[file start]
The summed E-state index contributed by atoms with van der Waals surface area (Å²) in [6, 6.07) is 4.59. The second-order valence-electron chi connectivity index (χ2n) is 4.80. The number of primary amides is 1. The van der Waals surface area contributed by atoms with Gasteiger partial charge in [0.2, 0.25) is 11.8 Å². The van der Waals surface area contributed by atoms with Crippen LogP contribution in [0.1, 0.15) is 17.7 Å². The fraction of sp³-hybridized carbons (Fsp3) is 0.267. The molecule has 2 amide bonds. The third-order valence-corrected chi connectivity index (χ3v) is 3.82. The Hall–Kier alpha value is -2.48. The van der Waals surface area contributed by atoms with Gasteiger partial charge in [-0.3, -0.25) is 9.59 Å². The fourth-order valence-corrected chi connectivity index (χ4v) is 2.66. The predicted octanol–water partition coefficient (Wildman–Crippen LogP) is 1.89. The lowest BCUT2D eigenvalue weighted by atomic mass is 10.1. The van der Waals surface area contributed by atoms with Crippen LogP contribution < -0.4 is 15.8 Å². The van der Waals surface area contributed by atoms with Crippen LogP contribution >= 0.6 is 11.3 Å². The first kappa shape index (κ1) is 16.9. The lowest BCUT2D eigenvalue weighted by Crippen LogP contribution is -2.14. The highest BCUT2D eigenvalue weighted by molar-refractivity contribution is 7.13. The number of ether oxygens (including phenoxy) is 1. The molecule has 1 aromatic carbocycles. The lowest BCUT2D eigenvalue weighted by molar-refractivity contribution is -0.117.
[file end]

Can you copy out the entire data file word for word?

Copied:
The summed E-state index contributed by atoms with van der Waals surface area (Å²) in [6, 6.07) is 4.59. The second-order valence-electron chi connectivity index (χ2n) is 4.80. The number of primary amides is 1. The van der Waals surface area contributed by atoms with Gasteiger partial charge in [0.2, 0.25) is 11.8 Å². The van der Waals surface area contributed by atoms with Crippen LogP contribution in [0.1, 0.15) is 17.7 Å². The fraction of sp³-hybridized carbons (Fsp3) is 0.267. The molecule has 2 amide bonds. The third-order valence-corrected chi connectivity index (χ3v) is 3.82. The Hall–Kier alpha value is -2.48. The van der Waals surface area contributed by atoms with Gasteiger partial charge in [-0.3, -0.25) is 9.59 Å². The fourth-order valence-corrected chi connectivity index (χ4v) is 2.66. The predicted octanol–water partition coefficient (Wildman–Crippen LogP) is 1.89. The lowest BCUT2D eigenvalue weighted by atomic mass is 10.1. The van der Waals surface area contributed by atoms with Crippen LogP contribution < -0.4 is 15.8 Å². The van der Waals surface area contributed by atoms with Crippen LogP contribution >= 0.6 is 11.3 Å². The first kappa shape index (κ1) is 16.9. The lowest BCUT2D eigenvalue weighted by Crippen LogP contribution is -2.14. The highest BCUT2D eigenvalue weighted by molar-refractivity contribution is 7.13. The number of ether oxygens (including phenoxy) is 1. The molecule has 1 aromatic carbocycles. The lowest BCUT2D eigenvalue weighted by molar-refractivity contribution is -0.117.